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For anyone who has ever had a serious headache, finding the optimal headache relief is a high priority. Key to finding the best headache relief are two things: distinguishing the type of headache and the measures that work for that type, and discovering which of those options is best suited for you.
Nearly 90 percent of headaches are primary headaches, of which there are three types: cluster headaches, migraines, and tension headaches. Cluster headaches describes a closely spaced group of headaches within the period of several weeks to months, and which may recur on a seasonal basis. They are most common in adult men prior to middle age, with pain often centered around one eye and usually only on one side of one’s head.
The aim in treating cluster headaches may be to reduce immediate pain and break the cluster cycle with a short treatment regimen of medication, or preventive, prophylactic treatment that is taken every day. Because lying down can make cluster headaches worse, people may move or pace to help with headache relief.
Migraines are headaches that can occur with or without an aura and may also involve nausea or vomiting and sensitivity to light and sound. Not every migraine includes a headache. Most of the 30,000,000 migraine sufferers in the US are women.
Sometimes migraines can be avoided by dietary restrictions in which foods that are known to be associated with migraines are avoided. If this does not work, migraines may be treated on a case-by-case basis with an abortive treatment that alleviates symptoms and shortens the headache. Going to a darkened, quiet room and lying down may also assist with headache relief. Migraines may also be treated on a preventive basis with prophylactic treatment. Which approach is taken will depend on the frequency and severity of the migraines and the effectiveness of abortive treatments.
Most chronic or frequent headache sufferers are those who experience tension headaches, the most common form of primary headache. Tension headaches may be successfully prevented by lifestyle changes and treatments that aim at reducing stress or managing stress, such as massage or psychotherapy. When they do develop, they can often be treated with over-the-counter (OTC) medications such as acetaminophen and NSAIDS like aspirin and ibuprofen.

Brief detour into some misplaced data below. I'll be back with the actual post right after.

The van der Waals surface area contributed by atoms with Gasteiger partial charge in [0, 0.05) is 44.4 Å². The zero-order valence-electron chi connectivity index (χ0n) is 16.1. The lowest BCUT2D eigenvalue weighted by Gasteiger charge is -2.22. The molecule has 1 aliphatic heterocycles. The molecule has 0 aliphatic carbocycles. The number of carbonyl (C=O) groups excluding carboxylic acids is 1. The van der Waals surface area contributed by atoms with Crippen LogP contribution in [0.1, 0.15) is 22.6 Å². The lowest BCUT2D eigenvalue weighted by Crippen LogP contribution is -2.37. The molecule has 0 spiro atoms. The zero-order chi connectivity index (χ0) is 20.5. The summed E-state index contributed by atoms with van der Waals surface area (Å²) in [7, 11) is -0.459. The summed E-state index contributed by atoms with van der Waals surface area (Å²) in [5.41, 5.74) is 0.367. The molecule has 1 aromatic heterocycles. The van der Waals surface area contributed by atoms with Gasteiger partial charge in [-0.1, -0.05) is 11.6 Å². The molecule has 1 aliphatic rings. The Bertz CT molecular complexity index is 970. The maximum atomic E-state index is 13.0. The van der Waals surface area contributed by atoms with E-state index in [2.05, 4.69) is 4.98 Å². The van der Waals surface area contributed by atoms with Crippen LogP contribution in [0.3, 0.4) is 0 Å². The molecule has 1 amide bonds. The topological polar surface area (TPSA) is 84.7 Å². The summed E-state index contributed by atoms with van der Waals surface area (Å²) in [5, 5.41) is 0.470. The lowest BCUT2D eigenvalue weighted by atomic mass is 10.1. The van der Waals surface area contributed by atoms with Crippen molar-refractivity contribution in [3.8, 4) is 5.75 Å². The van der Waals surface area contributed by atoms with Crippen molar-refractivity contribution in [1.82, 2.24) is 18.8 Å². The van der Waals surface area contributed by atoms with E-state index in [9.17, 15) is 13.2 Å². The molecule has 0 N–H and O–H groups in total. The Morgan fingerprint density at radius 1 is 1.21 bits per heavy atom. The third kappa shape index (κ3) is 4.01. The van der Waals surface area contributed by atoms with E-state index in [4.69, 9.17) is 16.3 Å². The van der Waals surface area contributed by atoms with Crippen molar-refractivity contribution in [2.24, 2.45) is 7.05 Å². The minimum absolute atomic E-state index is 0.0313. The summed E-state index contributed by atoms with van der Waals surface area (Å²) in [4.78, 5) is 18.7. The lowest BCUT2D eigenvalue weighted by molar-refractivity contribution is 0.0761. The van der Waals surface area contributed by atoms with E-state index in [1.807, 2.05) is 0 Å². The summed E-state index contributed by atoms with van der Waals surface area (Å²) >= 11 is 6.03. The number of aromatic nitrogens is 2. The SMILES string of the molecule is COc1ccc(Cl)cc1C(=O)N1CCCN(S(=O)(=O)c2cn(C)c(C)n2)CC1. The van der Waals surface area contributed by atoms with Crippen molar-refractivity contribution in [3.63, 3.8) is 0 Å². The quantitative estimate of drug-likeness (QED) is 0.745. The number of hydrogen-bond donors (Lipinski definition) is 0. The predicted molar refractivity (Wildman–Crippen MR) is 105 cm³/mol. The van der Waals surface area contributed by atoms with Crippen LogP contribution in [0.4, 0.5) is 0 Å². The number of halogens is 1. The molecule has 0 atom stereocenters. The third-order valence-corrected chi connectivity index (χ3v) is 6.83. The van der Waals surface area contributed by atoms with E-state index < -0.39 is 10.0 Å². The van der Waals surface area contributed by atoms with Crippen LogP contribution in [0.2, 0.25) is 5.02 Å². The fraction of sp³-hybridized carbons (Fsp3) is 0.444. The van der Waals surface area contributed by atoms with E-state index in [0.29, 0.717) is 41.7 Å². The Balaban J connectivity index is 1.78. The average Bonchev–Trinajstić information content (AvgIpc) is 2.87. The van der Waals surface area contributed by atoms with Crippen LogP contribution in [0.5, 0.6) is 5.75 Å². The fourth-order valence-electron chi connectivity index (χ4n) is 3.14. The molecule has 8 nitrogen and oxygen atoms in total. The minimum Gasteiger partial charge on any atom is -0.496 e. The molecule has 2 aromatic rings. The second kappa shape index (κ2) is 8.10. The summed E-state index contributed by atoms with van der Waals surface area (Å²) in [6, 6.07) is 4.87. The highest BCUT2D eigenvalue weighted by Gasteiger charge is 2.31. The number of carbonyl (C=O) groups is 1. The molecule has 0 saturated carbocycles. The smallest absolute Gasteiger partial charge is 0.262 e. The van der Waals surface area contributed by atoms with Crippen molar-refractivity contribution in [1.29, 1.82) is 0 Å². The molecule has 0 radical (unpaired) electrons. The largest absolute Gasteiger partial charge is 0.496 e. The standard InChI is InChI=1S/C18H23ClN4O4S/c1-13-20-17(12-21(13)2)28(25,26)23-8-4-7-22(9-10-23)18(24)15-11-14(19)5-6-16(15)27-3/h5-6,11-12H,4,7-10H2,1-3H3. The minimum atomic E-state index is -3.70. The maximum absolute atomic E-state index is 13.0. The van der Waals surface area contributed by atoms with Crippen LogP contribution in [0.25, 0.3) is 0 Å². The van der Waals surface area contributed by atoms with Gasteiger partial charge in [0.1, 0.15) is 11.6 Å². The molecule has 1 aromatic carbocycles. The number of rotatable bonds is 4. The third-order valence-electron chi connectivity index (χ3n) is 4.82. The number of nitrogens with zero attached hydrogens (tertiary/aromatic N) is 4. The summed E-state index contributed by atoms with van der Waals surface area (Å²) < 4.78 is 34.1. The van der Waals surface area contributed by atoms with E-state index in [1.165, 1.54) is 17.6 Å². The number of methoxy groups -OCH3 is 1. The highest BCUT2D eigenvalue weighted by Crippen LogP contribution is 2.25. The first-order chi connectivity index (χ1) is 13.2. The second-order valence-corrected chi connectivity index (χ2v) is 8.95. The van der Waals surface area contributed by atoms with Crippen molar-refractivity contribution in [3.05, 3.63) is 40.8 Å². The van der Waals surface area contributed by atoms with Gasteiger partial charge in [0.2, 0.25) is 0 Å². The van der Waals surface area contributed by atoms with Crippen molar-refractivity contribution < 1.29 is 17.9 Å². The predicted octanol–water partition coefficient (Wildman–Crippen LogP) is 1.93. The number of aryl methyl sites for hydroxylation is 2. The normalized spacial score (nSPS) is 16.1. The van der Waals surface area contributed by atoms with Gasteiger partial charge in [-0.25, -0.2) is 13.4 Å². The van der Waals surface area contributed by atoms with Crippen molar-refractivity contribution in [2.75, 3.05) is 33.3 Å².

When a headache is secondary, it is a symptom of some other condition that is often serious and requires immediate medical treatment. It may signal cerebrovascular disease, a tumor, an infection, result from trauma to the head, or result from a metabolic disorder. In this case, headache relief will only come with treatment of the underlying cause.
I think it's important to discover the source of a headache to determine what the best headache pain relief looks like. Aspirin might help a tension headache, for example, but not do much at all for a sinus headache. If I have a really bad cluster headache, I have to take a stronger NSAID like sodium naproxen if I'm out of prescription medication.
If I know my headache is caused by tension or stress, I find that a cold compress or blue ice pack on my forehead will do the trick.
Here in the South, many people get headache relief through the use of "headache powders". These powders are essentially ground-up analgesics like aspirin. They are packaged in folded sheets of waxed paper, and users pour the powder directly into their mouths, with or without liquids. The belief is that the headache powders are digested faster in the stomach, so the medication reaches the bloodstream sooner. A traditional painkiller in pill form could take much longer to become effective.
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